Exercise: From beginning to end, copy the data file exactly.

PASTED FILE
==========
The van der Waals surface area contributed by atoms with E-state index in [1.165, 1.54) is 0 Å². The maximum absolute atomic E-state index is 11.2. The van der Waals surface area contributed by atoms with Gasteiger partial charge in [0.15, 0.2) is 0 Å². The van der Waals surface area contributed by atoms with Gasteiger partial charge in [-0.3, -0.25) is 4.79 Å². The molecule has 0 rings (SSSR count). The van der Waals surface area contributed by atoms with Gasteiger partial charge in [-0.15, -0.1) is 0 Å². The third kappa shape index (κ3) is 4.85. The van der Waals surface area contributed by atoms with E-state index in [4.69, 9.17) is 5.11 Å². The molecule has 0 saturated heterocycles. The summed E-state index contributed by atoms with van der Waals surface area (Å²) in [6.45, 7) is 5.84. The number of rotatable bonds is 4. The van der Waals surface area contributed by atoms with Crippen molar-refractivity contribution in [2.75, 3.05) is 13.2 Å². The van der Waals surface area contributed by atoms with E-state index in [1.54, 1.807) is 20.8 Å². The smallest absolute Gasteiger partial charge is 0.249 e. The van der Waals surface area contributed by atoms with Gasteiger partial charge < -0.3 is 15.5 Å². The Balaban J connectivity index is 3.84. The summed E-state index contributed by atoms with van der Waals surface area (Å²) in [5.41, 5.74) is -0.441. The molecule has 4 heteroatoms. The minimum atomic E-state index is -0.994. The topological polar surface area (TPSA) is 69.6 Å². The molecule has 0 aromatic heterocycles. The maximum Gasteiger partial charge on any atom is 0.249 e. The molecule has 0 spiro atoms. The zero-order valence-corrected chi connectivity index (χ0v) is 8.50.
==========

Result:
The van der Waals surface area contributed by atoms with E-state index in [1.165, 1.54) is 0 Å². The maximum absolute atomic E-state index is 11.2. The van der Waals surface area contributed by atoms with Gasteiger partial charge in [0.15, 0.2) is 0 Å². The van der Waals surface area contributed by atoms with Gasteiger partial charge in [-0.3, -0.25) is 4.79 Å². The molecule has 0 rings (SSSR count). The van der Waals surface area contributed by atoms with Gasteiger partial charge in [-0.15, -0.1) is 0 Å². The third kappa shape index (κ3) is 4.85. The van der Waals surface area contributed by atoms with E-state index in [4.69, 9.17) is 5.11 Å². The molecule has 0 saturated heterocycles. The summed E-state index contributed by atoms with van der Waals surface area (Å²) in [6.45, 7) is 5.84. The number of rotatable bonds is 4. The van der Waals surface area contributed by atoms with Crippen molar-refractivity contribution in [2.75, 3.05) is 13.2 Å². The van der Waals surface area contributed by atoms with E-state index in [1.54, 1.807) is 20.8 Å². The smallest absolute Gasteiger partial charge is 0.249 e. The van der Waals surface area contributed by atoms with Gasteiger partial charge < -0.3 is 15.5 Å². The Balaban J connectivity index is 3.84. The summed E-state index contributed by atoms with van der Waals surface area (Å²) in [5.41, 5.74) is -0.441. The molecule has 4 heteroatoms. The minimum atomic E-state index is -0.994. The topological polar surface area (TPSA) is 69.6 Å². The molecule has 0 aromatic heterocycles. The maximum Gasteiger partial charge on any atom is 0.249 e. The molecule has 0 spiro atoms. The zero-order valence-corrected chi connectivity index (χ0v) is 8.50.